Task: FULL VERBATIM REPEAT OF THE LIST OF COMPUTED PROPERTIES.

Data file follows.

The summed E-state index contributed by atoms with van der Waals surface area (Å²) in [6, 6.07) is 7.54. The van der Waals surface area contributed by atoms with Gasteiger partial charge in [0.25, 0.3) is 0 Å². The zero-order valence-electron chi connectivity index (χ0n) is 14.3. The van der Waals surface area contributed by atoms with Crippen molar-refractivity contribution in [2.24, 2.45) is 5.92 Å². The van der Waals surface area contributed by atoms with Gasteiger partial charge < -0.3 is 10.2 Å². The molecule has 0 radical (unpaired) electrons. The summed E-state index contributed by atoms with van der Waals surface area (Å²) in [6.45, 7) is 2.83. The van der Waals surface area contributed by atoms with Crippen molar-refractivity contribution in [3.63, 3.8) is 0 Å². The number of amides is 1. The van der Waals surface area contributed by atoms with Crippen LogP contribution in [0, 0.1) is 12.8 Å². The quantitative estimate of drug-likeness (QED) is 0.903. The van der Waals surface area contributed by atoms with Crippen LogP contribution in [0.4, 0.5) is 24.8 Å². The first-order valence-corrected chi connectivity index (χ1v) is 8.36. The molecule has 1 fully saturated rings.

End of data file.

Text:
The summed E-state index contributed by atoms with van der Waals surface area (Å²) in [6, 6.07) is 7.54. The van der Waals surface area contributed by atoms with Gasteiger partial charge in [0.25, 0.3) is 0 Å². The zero-order valence-electron chi connectivity index (χ0n) is 14.3. The van der Waals surface area contributed by atoms with Crippen molar-refractivity contribution in [2.24, 2.45) is 5.92 Å². The van der Waals surface area contributed by atoms with Gasteiger partial charge < -0.3 is 10.2 Å². The molecule has 0 radical (unpaired) electrons. The summed E-state index contributed by atoms with van der Waals surface area (Å²) in [6.45, 7) is 2.83. The van der Waals surface area contributed by atoms with Crippen molar-refractivity contribution in [3.63, 3.8) is 0 Å². The number of amides is 1. The van der Waals surface area contributed by atoms with Crippen LogP contribution in [0, 0.1) is 12.8 Å². The quantitative estimate of drug-likeness (QED) is 0.903. The van der Waals surface area contributed by atoms with Crippen LogP contribution in [0.4, 0.5) is 24.8 Å². The first-order valence-corrected chi connectivity index (χ1v) is 8.36. The molecule has 1 fully saturated rings.